2019 was a year of purposeful experimentation at True North Intercultural.
I started this company in 2016, providing intercultural consulting and training services to institutions of higher education. Over the years, I’ve learned a lot about what’s most effective in helping institutions achieve their intercultural learning goals. I’ve also learned what my own strengths are—intercultural training and coaching—and the magic that can happen when we work within our strengths. As a result, I've honed in on creating high-impact professional development programs that empower educators to more effectively foster intercultural learning. And I’ve learned a lot in the process.
In this (longer than usual) post, I’d like to share some of the highlights of 2019, what I’ve learned, and what the plans are for 2020.
We served a LOT of people. And they are doing amazing things! Through on-campus workshops, one-on-one coaching, conference presentations, consulting projects, and online programs, in 2019 True North Intercultural served over a thousand educators, from countless institutions. Those educators are now not only navigating cultural differences more effectively, many are also integrating intercultural learning into their courses, study abroad programs, orientations, advising sessions, and more.
More repeat clients. In 2019, I had more repeat business than ever before. Institutions I’d previously worked with contracted True North Intercultural once again or enrolled additional educators in our programs. This, to me, is one of the best signs that what I am doing is working.
Expanding awareness of and interest in intercultural learning. Although I’m an introvert, I have pushed myself outside my comfort zone in 2019 to increase awareness and interest around intercultural learning. For example, I spoke to an audience of over 500 educators from Latin America at the AFS Symposium in Buenos Aires (and spontaneously did the Q&A in Spanish). I was a guest on two podcasts (Lecture Breakers and Making Global Learning Universal, the latter of which will be released in early 2020).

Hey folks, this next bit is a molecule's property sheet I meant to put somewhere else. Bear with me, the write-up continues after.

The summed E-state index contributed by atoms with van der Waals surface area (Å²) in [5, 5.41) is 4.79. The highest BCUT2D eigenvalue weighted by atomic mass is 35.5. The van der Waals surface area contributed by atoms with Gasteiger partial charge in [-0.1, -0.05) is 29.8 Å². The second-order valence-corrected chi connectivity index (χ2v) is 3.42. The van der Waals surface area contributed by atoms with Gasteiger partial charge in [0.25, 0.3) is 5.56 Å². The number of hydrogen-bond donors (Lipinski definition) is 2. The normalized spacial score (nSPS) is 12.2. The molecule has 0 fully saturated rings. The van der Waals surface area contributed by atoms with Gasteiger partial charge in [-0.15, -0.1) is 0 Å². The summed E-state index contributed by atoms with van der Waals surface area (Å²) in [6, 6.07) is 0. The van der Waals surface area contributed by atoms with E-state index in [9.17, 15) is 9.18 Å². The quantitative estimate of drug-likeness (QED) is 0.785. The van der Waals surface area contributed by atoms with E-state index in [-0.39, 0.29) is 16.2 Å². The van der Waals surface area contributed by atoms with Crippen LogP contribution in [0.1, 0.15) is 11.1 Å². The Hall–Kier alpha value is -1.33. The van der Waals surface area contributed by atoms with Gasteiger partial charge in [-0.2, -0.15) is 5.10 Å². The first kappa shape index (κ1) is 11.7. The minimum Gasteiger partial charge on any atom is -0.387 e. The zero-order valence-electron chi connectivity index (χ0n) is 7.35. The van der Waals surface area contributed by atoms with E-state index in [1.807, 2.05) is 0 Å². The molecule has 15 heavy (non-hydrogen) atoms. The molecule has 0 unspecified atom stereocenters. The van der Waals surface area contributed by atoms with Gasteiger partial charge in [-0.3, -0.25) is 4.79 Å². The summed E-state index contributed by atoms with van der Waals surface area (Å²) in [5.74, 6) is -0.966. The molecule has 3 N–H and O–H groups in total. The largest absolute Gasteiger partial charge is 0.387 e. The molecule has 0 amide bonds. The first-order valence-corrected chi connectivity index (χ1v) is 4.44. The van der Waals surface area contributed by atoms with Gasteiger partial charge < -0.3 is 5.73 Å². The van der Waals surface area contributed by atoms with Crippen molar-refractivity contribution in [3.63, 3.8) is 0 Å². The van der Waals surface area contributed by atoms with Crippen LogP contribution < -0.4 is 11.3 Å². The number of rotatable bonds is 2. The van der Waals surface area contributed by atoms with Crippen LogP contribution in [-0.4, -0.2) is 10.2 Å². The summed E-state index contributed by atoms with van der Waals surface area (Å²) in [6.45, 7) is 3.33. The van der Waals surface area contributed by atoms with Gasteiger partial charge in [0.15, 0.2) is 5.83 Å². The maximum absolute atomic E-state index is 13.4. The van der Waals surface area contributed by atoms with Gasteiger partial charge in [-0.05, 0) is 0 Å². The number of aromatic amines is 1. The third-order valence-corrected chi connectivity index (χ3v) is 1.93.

In addition, True North Intercultural offered a ton of free resources in 2019, including multiple highly-attended webinars, a monthly blog and newsletter, An Educator’s Guide to Intercultural Learning, and a free online training. Almost 3,000 educators now receive our monthly newsletter, and 666 have gone through one of our online trainings. I also started a free Facebook group, the Intercultural Educators Community, to bring together educators interested in this topic. In just a few months, it’s grown to almost 400 educators from around the world.
Improved signature program, Facilitating Intercultural Learning. In 2019, I ran both a public and a private cohort of our online professional development program previously known as Foundations of Intercultural Learning & Teaching. Working in this ongoing, in-depth capacity with educators who are dedicated to improving the state of our world through intercultural learning has been incredibly rewarding, especially when educators respond like this (used with permission):
"Working with Tara has been an eye-opening pleasure which has not only allowed me to explore and deepen my own perspectives on the fascinating field of intercultural learning, but has also empowered me to begin introducing these perspectives with my students and faculty and staff colleagues. Tara Harvey is an extraordinary teacher and coach who helps us work through how best to achieve our teaching goals and gives us the tools and teaching activities to do so."